MotorStorm: Pacific Rift
The original Motostorm did a great job of making a convincingly large game world to zip about in. The rocks looked huge, yet the lorries still looked like lorries. Sadly, the new game's scale looks a bit off. Look - this is surely an RC racing game:
So what's making the cars look so small? Could it be because that scaffolding is as thick as a wheel's diameter? Or that the graffiti is as big as a lorry? Or that there are steps with a handrail that's way above the audience's height? Or the way that giant tree is at least 30m high yetforks right down at ground level likethe object model's been pushed into the ground to make the canopy appear bigger? It's all kinds of wrong.
OutRun: 8-bit version
It's common practice to give the player's car more detail than the computer-controlled cars in racing games, as you'll see them for much longer and they're usually closer to the screen. But to make it physically bigger by half again?
Last time we checked, Ferrari Testarossas weren't taller than VW Beetles. Although seeing as this Ferrari-alike is an unlicensed likeness, it doesn't have to be like a real Ferrari at all. Still, at least this solves the problem of sportscars having little boot space:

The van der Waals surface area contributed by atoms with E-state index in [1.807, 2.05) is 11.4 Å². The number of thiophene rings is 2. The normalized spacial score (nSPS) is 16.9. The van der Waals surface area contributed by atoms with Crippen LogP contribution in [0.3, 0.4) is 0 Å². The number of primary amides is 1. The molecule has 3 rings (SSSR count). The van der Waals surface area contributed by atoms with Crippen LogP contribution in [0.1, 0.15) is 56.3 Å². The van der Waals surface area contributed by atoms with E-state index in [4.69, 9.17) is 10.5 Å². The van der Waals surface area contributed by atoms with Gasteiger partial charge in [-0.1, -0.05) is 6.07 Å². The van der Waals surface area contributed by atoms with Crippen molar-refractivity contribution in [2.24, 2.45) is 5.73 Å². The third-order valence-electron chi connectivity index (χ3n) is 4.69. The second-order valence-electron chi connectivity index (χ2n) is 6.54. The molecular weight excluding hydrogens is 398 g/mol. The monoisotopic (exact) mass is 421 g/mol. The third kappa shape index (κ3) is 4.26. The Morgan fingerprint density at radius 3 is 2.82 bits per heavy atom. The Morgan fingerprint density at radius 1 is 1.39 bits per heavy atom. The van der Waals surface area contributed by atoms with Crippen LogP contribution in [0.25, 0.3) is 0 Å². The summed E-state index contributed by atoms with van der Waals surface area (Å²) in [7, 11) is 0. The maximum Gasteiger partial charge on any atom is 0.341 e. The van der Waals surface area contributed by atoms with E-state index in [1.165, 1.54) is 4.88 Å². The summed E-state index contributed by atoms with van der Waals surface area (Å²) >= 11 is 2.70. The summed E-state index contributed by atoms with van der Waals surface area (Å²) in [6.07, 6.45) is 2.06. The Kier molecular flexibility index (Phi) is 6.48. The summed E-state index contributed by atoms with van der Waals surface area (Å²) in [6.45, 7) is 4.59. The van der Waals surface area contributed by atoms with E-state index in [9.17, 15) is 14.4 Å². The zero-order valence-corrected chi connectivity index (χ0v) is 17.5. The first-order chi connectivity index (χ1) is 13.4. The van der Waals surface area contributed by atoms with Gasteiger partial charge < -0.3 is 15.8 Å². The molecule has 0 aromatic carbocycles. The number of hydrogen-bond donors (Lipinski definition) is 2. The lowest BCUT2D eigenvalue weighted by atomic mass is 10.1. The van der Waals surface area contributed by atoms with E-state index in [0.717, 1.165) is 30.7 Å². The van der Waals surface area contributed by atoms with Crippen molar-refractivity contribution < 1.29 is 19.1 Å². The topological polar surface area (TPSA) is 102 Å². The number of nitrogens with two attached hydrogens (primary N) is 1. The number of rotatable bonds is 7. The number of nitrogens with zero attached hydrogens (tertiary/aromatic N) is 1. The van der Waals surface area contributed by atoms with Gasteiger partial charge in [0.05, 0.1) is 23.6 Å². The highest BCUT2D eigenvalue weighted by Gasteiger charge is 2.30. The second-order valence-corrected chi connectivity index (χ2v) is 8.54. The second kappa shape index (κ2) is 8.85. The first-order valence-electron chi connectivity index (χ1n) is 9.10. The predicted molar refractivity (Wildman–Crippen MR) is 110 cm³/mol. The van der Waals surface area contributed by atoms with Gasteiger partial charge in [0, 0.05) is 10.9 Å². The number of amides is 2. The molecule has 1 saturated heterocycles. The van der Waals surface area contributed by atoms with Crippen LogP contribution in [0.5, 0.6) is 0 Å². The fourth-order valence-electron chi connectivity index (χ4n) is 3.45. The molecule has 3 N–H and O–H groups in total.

Graphical issueslike this were everywhere in the late 1980s and early 1990s as developers tried to scale sprites on hardware that couldn't really manage it. Trying to make a Game Boy run Road Rash was a very bad idea (although the 3D effect multi-scrolling sky was amazing). Need a 'for instance'?
Omigod! It's giant biker and his ant rider minion! This isn't a clever screenshot taken on a jump - the bike ahead really is on the same plane as that lamp post.
Things got a little better on Game Boy Color. But not much.
Above: Get on a motorbike and you'll be taller than a house
Let's go back to the present. How about some Killzone 2?